Jump to ContentJump to Main Navigation
Motion and the English VerbA Diachronic Study$
Users without a subscription are not able to see the full content.

Judith Huber

Print publication date: 2017

Print ISBN-13: 9780190657802

Published to Oxford Scholarship Online: August 2017

DOI: 10.1093/oso/9780190657802.001.0001

Show Summary Details
Page of

PRINTED FROM OXFORD SCHOLARSHIP ONLINE (oxford.universitypressscholarship.com). (c) Copyright Oxford University Press, 2021. All Rights Reserved. An individual user may print out a PDF of a single chapter of a monograph in OSO for personal use. date: 08 December 2021

Borrowed PATH verbs in Middle English

Borrowed PATH verbs in Middle English

Preliminary considerations

(p.213) Chapter 8 Borrowed PATH verbs in Middle English
Motion and the English Verb

Judith Huber

Oxford University Press

Chapter 8 presents the hypotheses about the early use of borrowed path verbs in Middle English which will be investigated in chapter 9: Previous research suggests that these path verbs, which have been shown in chapter 5 not to have any real native forerunners, can be expected to be more frequently used for general literal motion events in translations from French and Latin than in autonomous Middle English texts, while they are expected to be more frequently used for metaphorical and other non-literal motion in autonomous texts. Furthermore, it is likely that they acquire additional manner semantics in Middle English, as speakers interpret them in line with the semantic patterns prevalent in Middle English motion verbs. The chapter also introduces the methodology and the Corpus of Middle English Prose and Verse which serves as the basis for the study.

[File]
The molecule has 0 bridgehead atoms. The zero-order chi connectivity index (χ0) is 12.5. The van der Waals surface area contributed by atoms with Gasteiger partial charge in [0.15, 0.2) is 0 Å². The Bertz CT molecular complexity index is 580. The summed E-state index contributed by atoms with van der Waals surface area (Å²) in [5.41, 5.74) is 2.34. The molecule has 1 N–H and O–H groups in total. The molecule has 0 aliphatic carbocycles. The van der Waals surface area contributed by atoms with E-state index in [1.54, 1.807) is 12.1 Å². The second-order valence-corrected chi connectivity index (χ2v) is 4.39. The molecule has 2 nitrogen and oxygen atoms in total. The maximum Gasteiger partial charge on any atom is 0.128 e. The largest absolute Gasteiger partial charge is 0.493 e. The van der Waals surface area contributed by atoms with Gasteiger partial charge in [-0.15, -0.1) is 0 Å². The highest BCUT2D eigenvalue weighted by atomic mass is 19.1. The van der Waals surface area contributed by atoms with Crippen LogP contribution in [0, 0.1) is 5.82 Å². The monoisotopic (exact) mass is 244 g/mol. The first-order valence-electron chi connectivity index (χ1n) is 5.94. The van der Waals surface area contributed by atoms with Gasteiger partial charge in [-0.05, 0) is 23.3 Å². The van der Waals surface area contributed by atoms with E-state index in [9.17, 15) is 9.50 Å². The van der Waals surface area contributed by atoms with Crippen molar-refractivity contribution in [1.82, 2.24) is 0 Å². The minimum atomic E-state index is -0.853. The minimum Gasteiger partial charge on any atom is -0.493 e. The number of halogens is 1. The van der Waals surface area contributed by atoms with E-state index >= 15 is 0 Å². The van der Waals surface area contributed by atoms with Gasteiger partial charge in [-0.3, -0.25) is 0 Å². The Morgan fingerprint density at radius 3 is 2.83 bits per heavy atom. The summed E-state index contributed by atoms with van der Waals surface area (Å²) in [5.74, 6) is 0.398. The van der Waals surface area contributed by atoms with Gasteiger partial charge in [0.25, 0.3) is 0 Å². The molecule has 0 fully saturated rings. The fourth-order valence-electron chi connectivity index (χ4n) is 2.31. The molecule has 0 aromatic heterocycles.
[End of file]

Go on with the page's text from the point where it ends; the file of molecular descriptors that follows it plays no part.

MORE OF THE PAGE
Keywords:   borrowing, language contact, translation, metaphorical motion, non-literal motion, manner semantics, Corpus of Middle English Prose and Verse

Oxford Scholarship Online requires a subscription or purchase to access the full text of books within the service. Public users can however freely search the site and view the abstracts and keywords for each book and chapter.

Please, subscribe or login to access full text content.

If you think you should have access to this title, please contact your librarian.

To troubleshoot, please check our FAQs , and if you can't find the answer there, please contact us .